Kramer is importer for the Kramer Proseeder vegetable seeders for Europe. Made by Gaspardo. Our precision seeders are suitable for sowing carrots, onions, red beets, chicory and other fine-seeded crops. We are also importer of the Simon carrot harvesters for the Benelux.
Kramer. The perfect start
Growing vegetables is precision work and requires craftsmanship and the best machinery. Kramer specializes in optimizing machinery for growing vegetables. Driven by perfectionism, Kramer offers unique solutions for sowing and harvesting crops such as carrots, onions and chicory. According to Kramer, a good start is not good enough. The best results require the best machines. That starts at Kramer: The perfect start.
The realization that a perfect start yields a great deal is what drives Kramer’s specialists to help entrepreneurs around the world to start the crop. To this end, Kramer develops and supplies the most advanced seeding machines and can help entrepreneurs with a great deal of knowledge and insight into crop start.
Meet Kramer ...
How do you get the seed into the seedbed in the right way so that the grower ultimately benefits from the most uniform emergence of his crop? It is the question that occupies the people at Kramer BV on an almost daily basis. They are constantly looking at future developments such as camera techniques, ribbon seeding, fewer rows on a bed, variable seeding and variable depth controls. The Kramer ProSeeder is always adapted to individual needs and circumstances. The result of this working method is that no identical machine leaves the production hall in Bant. All stem from Kramer’s renowned philosophy. “The better the seed is pressed, the better the result.”
“The answer to a question from an individual grower about problems from the field often does not come from the factory. That is precisely where our strength lies,” says co-owner Reinoud Tepper of Kramer BV, while being advised by senior consultant Thijs Kramer Who demonstrates the principle of a non-stop seeder, which is being developed for a trial field machine of onion seed specialist De Groot en Slot. The seed is vacuum sucked towards the disc.
By means of the emptying suction technique and coating, even a single seed is prevented from mixing, before the seed is placed in the right place with GPS. “Purely intended for the trial field, but actually all our techniques do come together in this machine. We deliberately choose vacuum and not a compressor, because you don’t want moisture with your seed. The drive is electric. We now know very well how to use camera technology. We also have machines running that capture 36 images at a time. Our widest machine was nine meters with thirty elements,” Kramer says.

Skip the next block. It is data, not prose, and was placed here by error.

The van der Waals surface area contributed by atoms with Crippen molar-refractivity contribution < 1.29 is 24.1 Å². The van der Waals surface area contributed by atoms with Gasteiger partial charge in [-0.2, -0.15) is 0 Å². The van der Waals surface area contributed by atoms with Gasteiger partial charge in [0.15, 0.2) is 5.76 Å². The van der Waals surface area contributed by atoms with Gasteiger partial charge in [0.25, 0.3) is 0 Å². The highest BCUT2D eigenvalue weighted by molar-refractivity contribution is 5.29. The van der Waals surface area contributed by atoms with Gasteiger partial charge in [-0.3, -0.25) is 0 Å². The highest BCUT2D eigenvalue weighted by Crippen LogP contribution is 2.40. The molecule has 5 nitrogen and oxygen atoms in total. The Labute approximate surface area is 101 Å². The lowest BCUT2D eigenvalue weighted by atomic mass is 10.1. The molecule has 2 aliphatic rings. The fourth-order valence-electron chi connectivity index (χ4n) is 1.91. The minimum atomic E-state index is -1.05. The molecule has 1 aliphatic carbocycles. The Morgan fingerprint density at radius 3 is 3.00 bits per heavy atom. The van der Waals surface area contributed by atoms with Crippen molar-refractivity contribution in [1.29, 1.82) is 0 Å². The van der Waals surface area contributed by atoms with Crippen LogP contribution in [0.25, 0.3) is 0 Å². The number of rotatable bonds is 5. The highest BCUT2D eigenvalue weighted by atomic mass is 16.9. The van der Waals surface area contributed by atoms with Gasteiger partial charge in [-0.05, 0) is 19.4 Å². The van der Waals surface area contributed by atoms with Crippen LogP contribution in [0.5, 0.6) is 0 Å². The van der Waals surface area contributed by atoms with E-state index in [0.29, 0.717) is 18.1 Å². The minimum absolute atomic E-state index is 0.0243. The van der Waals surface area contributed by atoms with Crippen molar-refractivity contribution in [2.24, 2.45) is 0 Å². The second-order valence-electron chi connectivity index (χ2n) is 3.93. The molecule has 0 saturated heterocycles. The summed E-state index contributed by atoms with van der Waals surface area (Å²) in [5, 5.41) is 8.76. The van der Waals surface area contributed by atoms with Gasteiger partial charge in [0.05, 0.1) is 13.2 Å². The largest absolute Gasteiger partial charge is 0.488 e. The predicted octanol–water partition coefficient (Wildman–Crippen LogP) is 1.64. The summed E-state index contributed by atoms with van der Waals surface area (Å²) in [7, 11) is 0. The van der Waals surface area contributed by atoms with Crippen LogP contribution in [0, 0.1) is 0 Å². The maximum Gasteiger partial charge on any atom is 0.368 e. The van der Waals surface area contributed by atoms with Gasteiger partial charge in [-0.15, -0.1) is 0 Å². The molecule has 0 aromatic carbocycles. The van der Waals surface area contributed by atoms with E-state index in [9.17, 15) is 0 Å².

The perfectionism required for growing vegetables such as carrots, onions, red beets, chicory and other fine-seeded crops is also reflected in the Kramer Proseeder seeders. “In the end, it’s all about getting the crops off to a good start, The Perfect Start as we have been calling it for the past eight years,” explains Van der Wekken. The basis of the machine is Maschio Gaspardo seeder, which comes to Bant as a semi-finished product. There, each version is customized to the needs of the Dutch grower.
“Where factory stops, we start”
The specialty in vegetable sowing machines originated from the hobby of Thijs Kramer. Initially as an importer of the French Nodet. After the takeover by Kuhn, the importership expired. Moreover, the French lifted their production line, forcing Kramer to look for another seeder. That ended up being Maschio Gaspardo. “Because we could start delivering directly and ex factory,” Thijs Kramer looks back, “Eventually it grew into a specialty. Where the factory stops, we start. After all, a vegetable seeder is often seen as one of 25 variants of a seeder. That is precisely where our strength lies. We continue where a grower gets stuck at the factory or mechanization company with a problem in the field in other places. We do nothing but vegetable seeders.”
Sowing result through pressure wheel